KHARTOUM (Reuters) - A gunfight broke out between security forces on Thursday in the biggest city of Sudan's strife-torn Darfur region, officials and witnesses said, killing one aid worker and prompting authorities to impose a curfew.
Clashes between the army, rebels and rival tribes have surged in the vast and mostly lawless region in recent months, but had until now been confined to rural areas.
Residents said heavy gunfire could be heard for hours near the security headquarters in Nyala, the capital of South Darfur state and the second-biggest city in Sudan. Men dressed in military uniform were seen exchanging fire with people inside the security compound.
One aid worker was killed during the fighting, a spokesman for the international peacekeeping force UNAMID said, adding that details were unclear.
State authorities blamed "actions between the security forces", according to a statement, which gave no details. The government imposed a night curfew in Nyala.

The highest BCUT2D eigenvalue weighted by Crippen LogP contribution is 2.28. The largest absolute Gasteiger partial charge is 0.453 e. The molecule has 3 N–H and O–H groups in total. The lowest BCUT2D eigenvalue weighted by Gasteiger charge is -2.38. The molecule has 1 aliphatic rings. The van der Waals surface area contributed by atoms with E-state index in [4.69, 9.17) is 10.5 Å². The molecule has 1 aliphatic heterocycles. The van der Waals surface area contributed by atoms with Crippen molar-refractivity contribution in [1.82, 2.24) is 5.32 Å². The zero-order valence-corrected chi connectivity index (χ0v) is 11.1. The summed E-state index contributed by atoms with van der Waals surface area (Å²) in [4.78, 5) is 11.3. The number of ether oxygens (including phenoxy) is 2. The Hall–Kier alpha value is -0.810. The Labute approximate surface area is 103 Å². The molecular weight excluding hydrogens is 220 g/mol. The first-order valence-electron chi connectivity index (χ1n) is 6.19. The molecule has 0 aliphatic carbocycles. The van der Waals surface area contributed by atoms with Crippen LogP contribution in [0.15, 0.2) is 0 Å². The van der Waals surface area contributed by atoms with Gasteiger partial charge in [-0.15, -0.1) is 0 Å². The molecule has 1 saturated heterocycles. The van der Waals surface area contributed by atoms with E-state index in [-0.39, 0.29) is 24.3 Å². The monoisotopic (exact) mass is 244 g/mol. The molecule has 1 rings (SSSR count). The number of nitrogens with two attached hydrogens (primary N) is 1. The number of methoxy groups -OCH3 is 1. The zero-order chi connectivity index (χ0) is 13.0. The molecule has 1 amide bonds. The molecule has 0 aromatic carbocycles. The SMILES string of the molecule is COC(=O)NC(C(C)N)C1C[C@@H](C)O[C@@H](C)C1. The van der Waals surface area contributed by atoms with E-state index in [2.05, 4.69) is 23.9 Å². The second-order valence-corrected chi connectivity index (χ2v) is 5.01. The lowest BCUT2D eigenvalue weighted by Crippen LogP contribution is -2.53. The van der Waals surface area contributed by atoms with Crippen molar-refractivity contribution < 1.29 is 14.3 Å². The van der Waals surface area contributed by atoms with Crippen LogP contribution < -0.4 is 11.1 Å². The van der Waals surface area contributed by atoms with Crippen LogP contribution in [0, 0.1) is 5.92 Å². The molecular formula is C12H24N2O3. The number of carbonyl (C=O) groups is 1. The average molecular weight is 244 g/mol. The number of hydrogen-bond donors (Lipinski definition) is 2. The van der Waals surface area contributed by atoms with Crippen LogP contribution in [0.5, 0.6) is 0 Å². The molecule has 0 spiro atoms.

"People are panicking and shops are closed," another resident told Reuters by phone as gunfire resounded in the background.
The United Nations said it had cancelled a regular flight from Khartoum to Nyala for security reasons, and U.N. staff in the city were moved to a bunker. By nightfall they were still waiting to be evacuated to a safer U.N. base, a U.N source said.
In separate violence, three Nigerian peacekeepers were wounded when unknown assailants ambushed them with rocket-propelled grenades on their way to Nyala on Wednesday, the UNAMID spokesman said.
Law and order have broken down in most parts of Darfur since mainly African tribes took up arms in 2003 against Sudan's Arab-led government, which they accuse of discriminating against them. Khartoum denies this.
Violence is down from its peak in 2004-5, but has picked up again this year, involving the army, rebels and Arab tribes, many of which were armed by the government early in the conflict and are now fighting among themselves over resources and land.
In April, a group of reserve policemen staged a brief mutiny in El Geneina in West Darfur state.
Events in Darfur are difficult to verify because Sudan severely restricts access to foreign journalists.
The International Criminal Court has indicted President Omar Hassan al-Bashir and other Sudanese officials for masterminding war crimes in Darfur. Sudan has dismissed the charges as political campaign against the African country.
(Reporting by Khalid Abdelaziz and Ulf Laessing; Editing by Mark Trevelyan)